Photo composition

3,688 views

Published on

0 Comments
0 Likes
Statistics
Notes
  • Be the first to comment

  • Be the first to like this

No Downloads
Views
Total views
3,688
On SlideShare
0
From Embeds
0
Number of Embeds
2,464
Actions
Shares
0
Downloads
42
Comments
0
Likes
0
Embeds 0
No embeds

No notes for slide

Photo composition

  1. 1. Composition10 Techniques To Help Your PhotosContent in this presentation taken from Photography Mad at www.photographymad.com
  2. 2. Important Terms• Composition: The way elements in an image are arranged.• Foreground: Elements that are closest to the viewer.• Background: Elements that are in deep space or behind the focal point in a composition.• Focal Point: The subject (either visual or emotional) of a composition.
  3. 3. Rule of Thirds• Imagine that your image is divided into 9 equal segments using 2 vertical and 2 horizontal lines.• The Rule of Thirds says that you should place the most important elements in your scene along these lines or at the points where they intersect
  4. 4. Image by Trey Ratcliff
  5. 5. Balancing Elements• Placing your main subject off center can make your composition more interesting.• But, you need to balance the visual weight of your subject by including another object of lesser importance.
  6. 6. Image by Shannon Kokoska
  7. 7. Leading Lines• When looking at photographs our eye is naturally drawn along lines.• By thinking about how lines are placed in your composition you can lead or guide the viewer through a scene.• Line can be straight, diagonal, curvy, zigzag, radial, etc.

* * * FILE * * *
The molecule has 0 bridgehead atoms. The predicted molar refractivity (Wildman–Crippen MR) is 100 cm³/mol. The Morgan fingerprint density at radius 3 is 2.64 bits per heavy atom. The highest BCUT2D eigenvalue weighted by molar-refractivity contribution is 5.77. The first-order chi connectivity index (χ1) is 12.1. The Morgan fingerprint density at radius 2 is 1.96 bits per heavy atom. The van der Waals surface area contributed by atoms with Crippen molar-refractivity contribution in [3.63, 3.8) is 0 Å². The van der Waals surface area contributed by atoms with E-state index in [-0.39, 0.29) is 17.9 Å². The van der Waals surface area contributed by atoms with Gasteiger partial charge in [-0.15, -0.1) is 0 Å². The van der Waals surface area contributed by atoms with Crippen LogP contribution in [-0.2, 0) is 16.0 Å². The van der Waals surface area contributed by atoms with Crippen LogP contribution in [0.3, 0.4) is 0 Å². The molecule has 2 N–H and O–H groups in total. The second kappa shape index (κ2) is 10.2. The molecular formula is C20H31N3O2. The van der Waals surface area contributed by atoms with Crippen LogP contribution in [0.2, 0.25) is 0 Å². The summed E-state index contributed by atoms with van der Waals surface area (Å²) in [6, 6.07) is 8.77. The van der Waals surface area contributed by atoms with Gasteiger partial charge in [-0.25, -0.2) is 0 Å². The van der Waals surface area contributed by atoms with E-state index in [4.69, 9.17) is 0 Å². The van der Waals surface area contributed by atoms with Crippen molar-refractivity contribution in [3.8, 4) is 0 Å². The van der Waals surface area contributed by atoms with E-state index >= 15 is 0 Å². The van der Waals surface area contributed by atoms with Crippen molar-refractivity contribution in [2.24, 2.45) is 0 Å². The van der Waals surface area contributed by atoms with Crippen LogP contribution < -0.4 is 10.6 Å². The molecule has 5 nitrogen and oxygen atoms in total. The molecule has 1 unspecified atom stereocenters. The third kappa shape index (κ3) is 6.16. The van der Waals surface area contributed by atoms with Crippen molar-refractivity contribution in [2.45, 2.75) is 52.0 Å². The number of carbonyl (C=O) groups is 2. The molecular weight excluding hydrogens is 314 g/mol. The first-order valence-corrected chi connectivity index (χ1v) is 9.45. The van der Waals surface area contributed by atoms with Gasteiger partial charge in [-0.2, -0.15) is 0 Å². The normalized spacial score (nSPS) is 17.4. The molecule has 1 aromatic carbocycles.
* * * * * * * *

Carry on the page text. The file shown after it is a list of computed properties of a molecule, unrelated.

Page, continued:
8. 8. Image by Pierre Metiview
  9. 9. Symmetry and Patterns• We are surrounded by symmetry and patterns both natural and handmade.• These symmetry and patterns can make interesting photographic compositions.• Think about breaking the symmetry or pattern in some way which will create tension and/or a focal point to the scene.
  10. 10. Image by Fabio Montalto
  11. 11. Viewpoint• Before photographing a subject, take time to think about where you will shoot from.• Viewpoint has a massive impact on the composition of the photograph and the message it conveys.• Consider shooting from high above, down at ground level, from the side, from the back, from a long way away, from very close up…
  12. 12. Image by ronsho
  13. 13. Background• The human eye is excellent at distinguishing between different elements in a scene.• A camera tends to flatten space which brings the foreground and background together.• Look at the background of the scene you are about to photograph to determine its impact on the composition.• Make sure it won’t distract or detract from the subject.
  14. 14. Image by Philipp Naderer
  15. 15. Depth• You can create depth in a photo by including objects in the foreground, middle ground and background.• Overlapping is a useful compositional technique where you deliberately partially obscure one object with another.• The human eye recognizes and separates them, creating an understandable sense of depth.
  16. 16. Image by Jule Berlin
  17. 17. Framing• Using natural objects, such as trees, archways and holes can create perfect natural frames.• By placing these around the edge of a composition you can help isolate the main subject.• The result is a more focused image which draws your eye naturally to the main point of interest.
  18. 18. Image by Sally Crossthwaite
  19. 19. Cropping• By cropping tight around a subject you eliminate the background “noise”.• This ensures the viewer will see the focal point of a composition and not be confused by the surrounding imagery.• In the following example you’ll see repetition used as a compositional technique, too.
  20. 20. Image by Hien Nguyen
  21. 21. Experimentation• One of the most important compositional and photographic techniques is experimentation.• With digital photography you can experiment endlessly without any financial consequence (unlike film photography).• Give yourself time to experiment so that you can discover new possibilities.
  22. 22. Image by Jule Berlin
  23. 23. Content in this presentation taken from Photography Mad at www.photographymad.com

×